When it comes to creating the future, Mississippi State University wants students to dream big. Through the MSU Center for Entrepreneurship & Outreach, aspiring entrepreneurs have direct access to a full range of world-class resources to power their business ideas from concept to reality while fueling Mississippi’s economic growth.
Since launching an entrepreneurship program more than two decades ago, MSU has opened the doors to business ownership for scores of student-led teams, as well as non-students, while reinforcing the university’s role as an economic development engine for Mississippi. A study commissioned by the university found that MSU’s start-up and spin-off companies annually generate $20.8 million in income for Mississippi, and that number is growing.
“As a leading land-grant institution, an important part of MSU’s charter is getting great ideas out into the world that create jobs, innovative products and wealth for the community,” says E-Center director Eric Hill. “The E-Center is at the core of that mission. As a teaching institute, it’s also a practical learning objective for business students who are gaining real-world skills that can lead to careers.”
The VentureCatalyst program is an example of the E-Center’s applied, immersive approach. Open to all majors as well as faculty, the self-paced, co-curricular program provides up to $7,500 in funding, mentorships and training to prepare future entrepreneurs.
Trainees quickly learn that having a great idea is not enough. To appeal to investors, they must demonstrate a demand for their product by performing market research and gathering insights to fine-tune their proposals or return to the drawing board.
Walker was an electrical engineering major at MSU when he helped develop liquid-activated light technology as part of a senior project. With support from the E-Center, his team developed the idea into colorful light-up drink cubes marketed as Glo Cubes.
The idea rapidly evolved into Glo Pals light-up bath toys for kids, which are now carried by hundreds of retailers worldwide. In 2021, Glo reached an exciting milestone when the company partnered with Sesame Workshop to launch a new line of Glo Pals based on Sesame Street Muppets.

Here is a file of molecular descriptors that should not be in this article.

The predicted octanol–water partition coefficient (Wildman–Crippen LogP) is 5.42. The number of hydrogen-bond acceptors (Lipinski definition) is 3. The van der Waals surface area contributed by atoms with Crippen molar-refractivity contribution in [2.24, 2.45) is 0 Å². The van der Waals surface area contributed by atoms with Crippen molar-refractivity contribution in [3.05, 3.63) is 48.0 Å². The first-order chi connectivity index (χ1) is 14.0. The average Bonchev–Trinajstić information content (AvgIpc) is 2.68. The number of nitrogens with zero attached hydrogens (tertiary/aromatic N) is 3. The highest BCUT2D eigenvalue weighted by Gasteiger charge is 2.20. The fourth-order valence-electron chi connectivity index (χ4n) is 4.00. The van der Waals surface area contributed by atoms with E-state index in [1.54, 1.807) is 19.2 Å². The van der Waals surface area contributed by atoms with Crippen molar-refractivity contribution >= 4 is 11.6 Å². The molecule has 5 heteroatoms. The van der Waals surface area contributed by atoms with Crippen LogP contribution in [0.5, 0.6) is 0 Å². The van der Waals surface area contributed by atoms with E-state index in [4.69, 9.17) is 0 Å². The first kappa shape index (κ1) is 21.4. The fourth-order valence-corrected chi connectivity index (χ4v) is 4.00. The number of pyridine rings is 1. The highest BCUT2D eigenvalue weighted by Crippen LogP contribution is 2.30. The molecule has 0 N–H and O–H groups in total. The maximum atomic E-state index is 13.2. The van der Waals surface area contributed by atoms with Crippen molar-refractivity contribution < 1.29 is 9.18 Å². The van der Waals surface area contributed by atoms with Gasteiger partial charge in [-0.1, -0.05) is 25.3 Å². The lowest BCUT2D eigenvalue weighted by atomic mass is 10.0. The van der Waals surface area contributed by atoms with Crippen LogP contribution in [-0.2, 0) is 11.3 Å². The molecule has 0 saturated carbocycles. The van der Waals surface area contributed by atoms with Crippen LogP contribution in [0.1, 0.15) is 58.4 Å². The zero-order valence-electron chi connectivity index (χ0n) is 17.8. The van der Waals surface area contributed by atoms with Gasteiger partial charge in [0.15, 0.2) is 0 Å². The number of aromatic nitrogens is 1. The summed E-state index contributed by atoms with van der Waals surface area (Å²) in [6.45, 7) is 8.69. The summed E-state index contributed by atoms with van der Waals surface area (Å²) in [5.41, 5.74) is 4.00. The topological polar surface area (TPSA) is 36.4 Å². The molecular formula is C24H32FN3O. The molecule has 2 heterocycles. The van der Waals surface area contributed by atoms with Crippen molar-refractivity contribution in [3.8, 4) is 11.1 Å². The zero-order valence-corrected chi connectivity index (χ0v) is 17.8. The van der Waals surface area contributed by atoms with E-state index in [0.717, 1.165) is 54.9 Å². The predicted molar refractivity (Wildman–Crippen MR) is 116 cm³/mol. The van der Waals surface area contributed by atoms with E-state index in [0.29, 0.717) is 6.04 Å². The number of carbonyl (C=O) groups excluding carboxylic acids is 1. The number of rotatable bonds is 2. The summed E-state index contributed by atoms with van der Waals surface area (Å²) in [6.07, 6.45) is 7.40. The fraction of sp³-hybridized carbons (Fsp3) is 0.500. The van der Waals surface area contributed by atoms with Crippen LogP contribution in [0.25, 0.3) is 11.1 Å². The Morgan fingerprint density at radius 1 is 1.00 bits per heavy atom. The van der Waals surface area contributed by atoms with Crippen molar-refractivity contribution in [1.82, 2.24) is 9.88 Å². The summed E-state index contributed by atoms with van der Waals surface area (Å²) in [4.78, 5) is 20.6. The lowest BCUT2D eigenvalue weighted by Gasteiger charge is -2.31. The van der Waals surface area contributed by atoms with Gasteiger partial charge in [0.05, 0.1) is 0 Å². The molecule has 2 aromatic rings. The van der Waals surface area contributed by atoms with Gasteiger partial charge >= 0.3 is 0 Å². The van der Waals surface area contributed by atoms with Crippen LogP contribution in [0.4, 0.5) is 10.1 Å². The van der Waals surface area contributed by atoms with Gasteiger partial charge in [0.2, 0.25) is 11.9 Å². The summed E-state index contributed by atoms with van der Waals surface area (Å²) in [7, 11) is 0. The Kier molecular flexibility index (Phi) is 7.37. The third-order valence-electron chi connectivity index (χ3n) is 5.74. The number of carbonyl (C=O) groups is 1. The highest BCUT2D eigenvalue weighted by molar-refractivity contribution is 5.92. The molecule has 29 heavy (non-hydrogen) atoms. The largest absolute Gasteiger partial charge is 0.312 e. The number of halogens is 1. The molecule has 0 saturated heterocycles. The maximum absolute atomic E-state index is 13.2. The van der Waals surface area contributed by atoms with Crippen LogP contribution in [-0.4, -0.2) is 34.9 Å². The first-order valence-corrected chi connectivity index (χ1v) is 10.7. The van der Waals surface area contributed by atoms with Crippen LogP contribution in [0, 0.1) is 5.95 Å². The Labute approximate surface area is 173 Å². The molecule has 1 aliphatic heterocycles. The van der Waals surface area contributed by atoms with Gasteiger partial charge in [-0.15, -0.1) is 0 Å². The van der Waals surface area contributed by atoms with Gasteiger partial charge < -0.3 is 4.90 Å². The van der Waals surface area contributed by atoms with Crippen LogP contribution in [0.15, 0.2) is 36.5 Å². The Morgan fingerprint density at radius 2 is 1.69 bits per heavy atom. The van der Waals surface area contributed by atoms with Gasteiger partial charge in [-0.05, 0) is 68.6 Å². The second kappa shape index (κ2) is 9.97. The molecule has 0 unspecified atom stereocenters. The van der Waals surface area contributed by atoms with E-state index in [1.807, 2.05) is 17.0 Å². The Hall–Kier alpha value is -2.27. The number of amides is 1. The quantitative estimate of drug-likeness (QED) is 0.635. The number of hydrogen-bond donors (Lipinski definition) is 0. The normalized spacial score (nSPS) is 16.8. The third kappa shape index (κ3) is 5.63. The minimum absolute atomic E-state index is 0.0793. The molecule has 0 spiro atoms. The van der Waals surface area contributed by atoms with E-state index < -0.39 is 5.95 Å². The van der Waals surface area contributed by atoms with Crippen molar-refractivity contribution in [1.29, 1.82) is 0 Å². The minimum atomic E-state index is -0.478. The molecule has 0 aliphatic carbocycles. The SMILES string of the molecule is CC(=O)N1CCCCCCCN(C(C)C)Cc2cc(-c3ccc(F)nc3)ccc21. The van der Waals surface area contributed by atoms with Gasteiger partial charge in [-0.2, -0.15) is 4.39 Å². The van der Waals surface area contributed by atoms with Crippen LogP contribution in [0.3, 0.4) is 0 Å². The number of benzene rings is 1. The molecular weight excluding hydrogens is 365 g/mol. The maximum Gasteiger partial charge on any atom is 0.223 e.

“We don’t think our success could have happened anywhere else but Mississippi State,” says Glo co-founder Anna Barker, vice president of business development. “We were blown away by the amazing network of alumni who directly support E-Center programs as well as the encouragement we’ve received from the community. That level of support was a major factor in our decision to keep our business in Starkville.”
Before Conor Ferguson enrolled in MSU to study electrical engineering, he’d helped his father build a wireless internet company. Servicing a largely rural area, they spent most of their time performing surveys to detect signal strength using a bucket truck and extension pole — a slow-going process for a small crew.
At MSU, Ferguson and fellow engineering student Austin Ratcliff began experimenting with drones, and with help from the E-Center, their idea led to WISPr Systems, a Batesville-based company specializing in wireless site survey drones and software. Thanks to their technology, a process that once took hours now takes minutes.
“Had we not gone through the E-Center program, we wouldn’t have a business — we’d just have a product,” says Ferguson, president and CEO of WISPr Systems. “They’re willing to put the effort into developing new technology and R&D, and they’re not afraid to take chances. Anybody who wants to start a tech business is already a step ahead of the game if they go to MSU and get involved with the E-Center.”
Calvin Waddy discovered the E-Center when he came up with an idea for a social media app during his sophomore year in finance. His idea didn’t pan out, but he ended up landing a job with the E-Center, completing the VentureCatalyst program and acquiring new skills to take ideas to the next level.
One of those ideas was Buzzbassador, a software that helps brands create ambassador and influencer programs. Waddy and team members Shelby Baldwin and Brandon Johns won first place in the 2019 SEC Student Pitch Competition and went on to form Rocketing Systems, Inc., in Starkville. Buzzbassador, their flagship product, is available on Shopify and powers more than 1,400 merchants worldwide.
It’s no coincidence that MSU is the centerpiece of one of Mississippi’s fastest-growing entrepreneurial hubs. In addition to a steadily expanding base of businesses sparked by the E-Center, Starkville is home to the Idea Shop at MSU, a fully equipped prototyping studio and retail store where aspiring entrepreneurs can build and test market products.
They also learn the importance of building connections. Through the E-Center, trainees meet and network with students and alumni whose success stories are living proof that entrepreneurship is attainable with the right mindset, training and resources.
“We’ve hit on a perfect formula for preparing students to turn ideas into marketable products and launch their own businesses,” Hill says. “It’s also important for them to have an intrinsic belief in themselves, and the E-Center has nurtured an environment that helps them build confidence in their ideas and abilities.